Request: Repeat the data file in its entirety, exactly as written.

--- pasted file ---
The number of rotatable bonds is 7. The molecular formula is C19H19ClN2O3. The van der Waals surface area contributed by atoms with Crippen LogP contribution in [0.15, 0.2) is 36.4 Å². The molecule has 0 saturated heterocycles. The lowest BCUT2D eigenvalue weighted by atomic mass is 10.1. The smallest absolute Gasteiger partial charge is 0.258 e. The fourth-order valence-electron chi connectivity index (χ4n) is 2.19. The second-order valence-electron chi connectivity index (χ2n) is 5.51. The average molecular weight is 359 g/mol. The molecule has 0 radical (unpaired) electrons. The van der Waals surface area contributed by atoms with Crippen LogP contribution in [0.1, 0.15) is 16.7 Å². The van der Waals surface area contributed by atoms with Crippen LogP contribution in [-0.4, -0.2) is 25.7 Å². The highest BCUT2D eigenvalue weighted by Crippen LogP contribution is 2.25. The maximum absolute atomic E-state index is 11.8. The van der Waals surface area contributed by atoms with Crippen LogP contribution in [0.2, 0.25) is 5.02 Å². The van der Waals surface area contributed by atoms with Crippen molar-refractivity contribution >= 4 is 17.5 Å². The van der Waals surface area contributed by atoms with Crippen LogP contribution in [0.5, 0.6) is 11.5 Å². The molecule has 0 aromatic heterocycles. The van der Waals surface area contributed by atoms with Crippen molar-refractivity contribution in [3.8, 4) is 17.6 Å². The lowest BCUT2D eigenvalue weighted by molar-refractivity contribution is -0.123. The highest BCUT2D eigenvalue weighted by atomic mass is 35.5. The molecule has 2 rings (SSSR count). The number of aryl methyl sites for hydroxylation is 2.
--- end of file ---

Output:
The number of rotatable bonds is 7. The molecular formula is C19H19ClN2O3. The van der Waals surface area contributed by atoms with Crippen LogP contribution in [0.15, 0.2) is 36.4 Å². The molecule has 0 saturated heterocycles. The lowest BCUT2D eigenvalue weighted by atomic mass is 10.1. The smallest absolute Gasteiger partial charge is 0.258 e. The fourth-order valence-electron chi connectivity index (χ4n) is 2.19. The second-order valence-electron chi connectivity index (χ2n) is 5.51. The average molecular weight is 359 g/mol. The molecule has 0 radical (unpaired) electrons. The van der Waals surface area contributed by atoms with Crippen LogP contribution in [0.1, 0.15) is 16.7 Å². The van der Waals surface area contributed by atoms with Crippen LogP contribution in [-0.4, -0.2) is 25.7 Å². The highest BCUT2D eigenvalue weighted by Crippen LogP contribution is 2.25. The maximum absolute atomic E-state index is 11.8. The van der Waals surface area contributed by atoms with Crippen LogP contribution in [0.2, 0.25) is 5.02 Å². The van der Waals surface area contributed by atoms with Crippen molar-refractivity contribution >= 4 is 17.5 Å². The van der Waals surface area contributed by atoms with Crippen LogP contribution in [0.5, 0.6) is 11.5 Å². The molecule has 0 aromatic heterocycles. The van der Waals surface area contributed by atoms with Crippen molar-refractivity contribution in [3.8, 4) is 17.6 Å². The lowest BCUT2D eigenvalue weighted by molar-refractivity contribution is -0.123. The highest BCUT2D eigenvalue weighted by atomic mass is 35.5. The molecule has 2 rings (SSSR count). The number of aryl methyl sites for hydroxylation is 2.